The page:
During your first degree, if you had the opportunity to complete a dissertation or to contribute to research this should also be mentioned. However, quite a lot of applicants will have this, so in order to stand out from other graduates having a paper published in a peer-reviewed journal or having conducted an audit will make you a competitive candidate.

If you are yet to complete your dissertation or have recently completed one, do not be afraid to approach supervisor to find out if there is an opportunity to publish any of your research findings and become a named author. Don’t be shy! If you don’t ask, you don’t get!

Research experience and publications can look incredibly impressive on your CV and will not only help you with getting into medical school but will always be a useful addition to your portfolio to assist with getting junior doctor posts in the UK.

2. Ace the tests: admissions tests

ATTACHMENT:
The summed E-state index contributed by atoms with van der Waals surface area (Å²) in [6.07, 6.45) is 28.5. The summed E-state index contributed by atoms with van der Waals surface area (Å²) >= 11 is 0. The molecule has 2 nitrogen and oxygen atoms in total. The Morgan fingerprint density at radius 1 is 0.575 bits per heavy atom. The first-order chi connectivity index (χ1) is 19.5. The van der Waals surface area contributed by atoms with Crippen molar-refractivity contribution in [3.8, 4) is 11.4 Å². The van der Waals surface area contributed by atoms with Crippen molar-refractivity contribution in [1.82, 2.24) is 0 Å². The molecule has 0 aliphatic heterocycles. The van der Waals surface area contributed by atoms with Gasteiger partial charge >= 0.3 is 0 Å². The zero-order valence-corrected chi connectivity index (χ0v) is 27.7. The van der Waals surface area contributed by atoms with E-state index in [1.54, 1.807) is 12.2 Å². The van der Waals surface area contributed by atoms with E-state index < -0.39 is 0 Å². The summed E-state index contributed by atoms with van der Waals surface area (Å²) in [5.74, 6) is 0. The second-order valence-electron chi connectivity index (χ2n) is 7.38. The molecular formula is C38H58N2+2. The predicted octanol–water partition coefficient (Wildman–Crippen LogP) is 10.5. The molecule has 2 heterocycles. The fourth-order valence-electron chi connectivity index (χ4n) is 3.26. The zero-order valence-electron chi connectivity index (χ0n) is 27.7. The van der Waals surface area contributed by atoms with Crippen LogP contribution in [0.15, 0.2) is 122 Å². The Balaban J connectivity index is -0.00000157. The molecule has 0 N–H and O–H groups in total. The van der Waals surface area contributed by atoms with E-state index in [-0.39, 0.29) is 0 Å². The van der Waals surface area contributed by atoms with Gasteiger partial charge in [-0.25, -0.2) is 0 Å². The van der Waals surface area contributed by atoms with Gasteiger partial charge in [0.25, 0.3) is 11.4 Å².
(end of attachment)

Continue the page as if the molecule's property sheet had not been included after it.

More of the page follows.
Most universities will require admission tests when it comes to applying to medical school. Of course, scoring highly on them will make you stand out to your University of choice. To make this just a little more complicated, each university requires different admissions tests with the main ones for graduates being either the UKCAT, GAMSAT or BMAT. Thankfully for you, we have taken the time to draw up a complete table with the required admissions test for each university – take a look below! Make sure you set aside time to practice/study for these exams to ensure you get the best score possible. Further to this, here at theMSAG, we are on hand to guide you through these tricky processes. If you need help with the UKCAT, have a look at our online UKCAT course, our blog series on the UKCAT and our upcoming video series which guides you through each part of the test. And of course, if you have any concerns or queries, don’t hesitate to get in contact with theMSAG.